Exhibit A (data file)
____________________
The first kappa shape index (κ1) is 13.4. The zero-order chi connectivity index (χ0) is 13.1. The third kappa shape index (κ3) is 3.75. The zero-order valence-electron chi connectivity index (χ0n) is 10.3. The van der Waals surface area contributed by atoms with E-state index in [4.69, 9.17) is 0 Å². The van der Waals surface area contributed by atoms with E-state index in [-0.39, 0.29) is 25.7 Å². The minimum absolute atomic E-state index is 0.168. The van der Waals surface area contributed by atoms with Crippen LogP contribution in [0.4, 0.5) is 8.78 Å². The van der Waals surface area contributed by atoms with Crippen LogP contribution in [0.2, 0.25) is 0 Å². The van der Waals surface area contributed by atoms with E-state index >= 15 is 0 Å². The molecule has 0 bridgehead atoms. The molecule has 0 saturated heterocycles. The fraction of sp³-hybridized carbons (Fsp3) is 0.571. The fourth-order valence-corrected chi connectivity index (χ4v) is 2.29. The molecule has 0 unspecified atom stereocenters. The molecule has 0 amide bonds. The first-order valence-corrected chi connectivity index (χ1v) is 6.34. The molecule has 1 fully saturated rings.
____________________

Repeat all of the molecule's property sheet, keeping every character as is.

The first kappa shape index (κ1) is 13.4. The zero-order chi connectivity index (χ0) is 13.1. The third kappa shape index (κ3) is 3.75. The zero-order valence-electron chi connectivity index (χ0n) is 10.3. The van der Waals surface area contributed by atoms with E-state index in [4.69, 9.17) is 0 Å². The van der Waals surface area contributed by atoms with E-state index in [-0.39, 0.29) is 25.7 Å². The minimum absolute atomic E-state index is 0.168. The van der Waals surface area contributed by atoms with Crippen LogP contribution in [0.4, 0.5) is 8.78 Å². The van der Waals surface area contributed by atoms with Crippen LogP contribution in [0.2, 0.25) is 0 Å². The van der Waals surface area contributed by atoms with E-state index >= 15 is 0 Å². The molecule has 0 bridgehead atoms. The molecule has 0 saturated heterocycles. The fraction of sp³-hybridized carbons (Fsp3) is 0.571. The fourth-order valence-corrected chi connectivity index (χ4v) is 2.29. The molecule has 0 unspecified atom stereocenters. The molecule has 0 amide bonds. The first-order valence-corrected chi connectivity index (χ1v) is 6.34. The molecule has 1 fully saturated rings.